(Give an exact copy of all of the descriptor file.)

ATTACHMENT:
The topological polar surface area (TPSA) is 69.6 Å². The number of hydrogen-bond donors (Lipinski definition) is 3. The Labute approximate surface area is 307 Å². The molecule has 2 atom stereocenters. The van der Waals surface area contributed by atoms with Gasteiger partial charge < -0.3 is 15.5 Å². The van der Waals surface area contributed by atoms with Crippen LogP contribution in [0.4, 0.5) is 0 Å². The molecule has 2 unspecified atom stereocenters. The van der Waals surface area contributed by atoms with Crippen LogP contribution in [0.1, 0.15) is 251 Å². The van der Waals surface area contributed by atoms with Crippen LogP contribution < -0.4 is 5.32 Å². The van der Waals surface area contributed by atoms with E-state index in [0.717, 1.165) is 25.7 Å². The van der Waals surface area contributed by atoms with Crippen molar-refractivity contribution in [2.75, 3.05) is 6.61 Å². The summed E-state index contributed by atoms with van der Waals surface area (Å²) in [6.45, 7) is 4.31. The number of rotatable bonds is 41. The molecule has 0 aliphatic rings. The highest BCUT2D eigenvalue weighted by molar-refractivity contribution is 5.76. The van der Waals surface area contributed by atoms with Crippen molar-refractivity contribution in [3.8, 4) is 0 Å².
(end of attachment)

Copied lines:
The topological polar surface area (TPSA) is 69.6 Å². The number of hydrogen-bond donors (Lipinski definition) is 3. The Labute approximate surface area is 307 Å². The molecule has 2 atom stereocenters. The van der Waals surface area contributed by atoms with Gasteiger partial charge < -0.3 is 15.5 Å². The van der Waals surface area contributed by atoms with Crippen LogP contribution in [0.4, 0.5) is 0 Å². The molecule has 2 unspecified atom stereocenters. The van der Waals surface area contributed by atoms with Crippen LogP contribution in [0.1, 0.15) is 251 Å². The van der Waals surface area contributed by atoms with Crippen LogP contribution < -0.4 is 5.32 Å². The van der Waals surface area contributed by atoms with E-state index in [0.717, 1.165) is 25.7 Å². The van der Waals surface area contributed by atoms with Crippen molar-refractivity contribution in [2.75, 3.05) is 6.61 Å². The summed E-state index contributed by atoms with van der Waals surface area (Å²) in [6.45, 7) is 4.31. The number of rotatable bonds is 41. The molecule has 0 aliphatic rings. The highest BCUT2D eigenvalue weighted by molar-refractivity contribution is 5.76. The van der Waals surface area contributed by atoms with Crippen molar-refractivity contribution in [3.8, 4) is 0 Å².